Trivia time! Did you know that my major in college was music? And after college, I taught high school choir and then worked as a musical theatre performer in NYC for another few years before making my way into the world of blogging. Music still is a huge part of my life — I play a whole mess of instruments and I sing, too. So today we kind of have two parts of my world colliding with this project as I show you how to make a painted pineapple ukulele!
Ryan and I pull out the ukelele all the time to play and sing for the kids, and I kind of had an itch to make a cool little uke that we could have just for them. A ukulele is a great family instrument — easy to learn, fun to play, and perfect for sing-a-longs. In fact, after you learn how to make a painted pineapple ukulele, you can learn to play a bunch of songs with the lesson series we put together! Here they are: Lesson 1, Lesson 2, and Lesson 3. Now let’s make this thing and start strumming!
How to Make a Painted Pineapple Ukulele
- DIY ukulele kit
- craft paint
- craft paintbrushes
- painter’s tape
- light grit sandpaper
- wood sealer
- gold paint pen
5 Hours (Plus Drying Time)
Step 1: Your kit should come with all of the uke pieces you’ll need. Start by masking off the sides of the body with painter’s tape and painting the front of the uke yellow. It may take a couple of coats to get even, opaque coverage. Add coats until you’re satisfied with the coverage.
Step 2: Once the yellow is dry, paint a lighter shade of yellow, following the curve along one side of the body to give some dimension.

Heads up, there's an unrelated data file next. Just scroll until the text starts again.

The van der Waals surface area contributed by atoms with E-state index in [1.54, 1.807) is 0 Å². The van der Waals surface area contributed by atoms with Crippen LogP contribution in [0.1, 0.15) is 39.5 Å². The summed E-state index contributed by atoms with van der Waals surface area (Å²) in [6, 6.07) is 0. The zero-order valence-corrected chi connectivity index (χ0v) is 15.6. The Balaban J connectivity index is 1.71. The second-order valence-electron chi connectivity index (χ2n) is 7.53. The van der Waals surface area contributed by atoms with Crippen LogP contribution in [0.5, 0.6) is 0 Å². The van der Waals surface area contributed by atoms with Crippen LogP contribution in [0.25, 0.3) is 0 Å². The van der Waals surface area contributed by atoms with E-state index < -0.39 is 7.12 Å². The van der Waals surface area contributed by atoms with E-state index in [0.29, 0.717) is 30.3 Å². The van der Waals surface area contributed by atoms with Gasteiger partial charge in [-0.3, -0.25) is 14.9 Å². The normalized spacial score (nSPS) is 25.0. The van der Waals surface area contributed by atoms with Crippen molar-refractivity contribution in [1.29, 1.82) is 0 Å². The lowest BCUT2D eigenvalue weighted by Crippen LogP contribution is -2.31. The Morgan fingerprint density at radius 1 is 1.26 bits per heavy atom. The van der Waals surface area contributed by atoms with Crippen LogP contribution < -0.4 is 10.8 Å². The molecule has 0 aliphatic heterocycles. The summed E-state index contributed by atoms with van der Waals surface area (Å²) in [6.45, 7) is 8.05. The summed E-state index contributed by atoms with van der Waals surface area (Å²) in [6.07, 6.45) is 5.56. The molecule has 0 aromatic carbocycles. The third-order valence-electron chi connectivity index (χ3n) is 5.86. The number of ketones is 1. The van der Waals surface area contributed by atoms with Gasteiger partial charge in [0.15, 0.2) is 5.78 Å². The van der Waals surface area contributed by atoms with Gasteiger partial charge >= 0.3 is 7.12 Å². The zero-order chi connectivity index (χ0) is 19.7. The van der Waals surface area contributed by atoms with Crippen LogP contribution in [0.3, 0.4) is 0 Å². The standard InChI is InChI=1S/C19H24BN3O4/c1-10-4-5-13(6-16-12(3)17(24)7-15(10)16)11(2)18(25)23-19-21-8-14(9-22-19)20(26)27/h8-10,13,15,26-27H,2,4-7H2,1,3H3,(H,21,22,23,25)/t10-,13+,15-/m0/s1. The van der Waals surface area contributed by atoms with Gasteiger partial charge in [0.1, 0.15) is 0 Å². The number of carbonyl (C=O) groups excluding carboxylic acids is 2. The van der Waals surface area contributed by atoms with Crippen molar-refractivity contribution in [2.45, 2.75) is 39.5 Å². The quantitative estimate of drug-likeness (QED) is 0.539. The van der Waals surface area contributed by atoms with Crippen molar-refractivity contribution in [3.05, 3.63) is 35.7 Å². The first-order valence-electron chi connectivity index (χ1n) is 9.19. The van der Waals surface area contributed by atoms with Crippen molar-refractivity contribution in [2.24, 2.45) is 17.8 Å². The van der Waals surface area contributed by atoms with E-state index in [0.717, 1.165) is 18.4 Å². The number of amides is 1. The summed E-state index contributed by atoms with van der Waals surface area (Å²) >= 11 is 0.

Step 3: Use a ruler to create a criss-cross pattern over the yellow once the paint is thoroughly dry. We placed our lines about an inch apart; the same width as the ruler we were using. Add a dot to the center of each square that you create.
Step 4: Paint a random leaf pattern in a light green on the headstock of the uke. Once the light green is dry, use a thin paintbrush tooutline the leaves with a darker green.
Step 5: Allow all the paint to dry thoroughly. We recommend at least 24 hours to dry and cure. After the paint is dry, then you can assemble your uke according to the directions on your specific packaging.
Step 6: If necessary, sand any rough spots on the uke. Cover with a sealer and let cure.
Now invite some friends over and have a good ol’ fashioned sing-a-long! Also, if you want to see this pineapple cutie in action, then check out this video of me singing to baby Henry:
And that’s it, folks — how to make a painted pineapple ukulele! Do you play any instruments? Be sure to check out our Ukulele 101 series if you don’t know how and would like to learn to play. The tutorials are super simple and will have you strumming in no time. Have fun! xoxo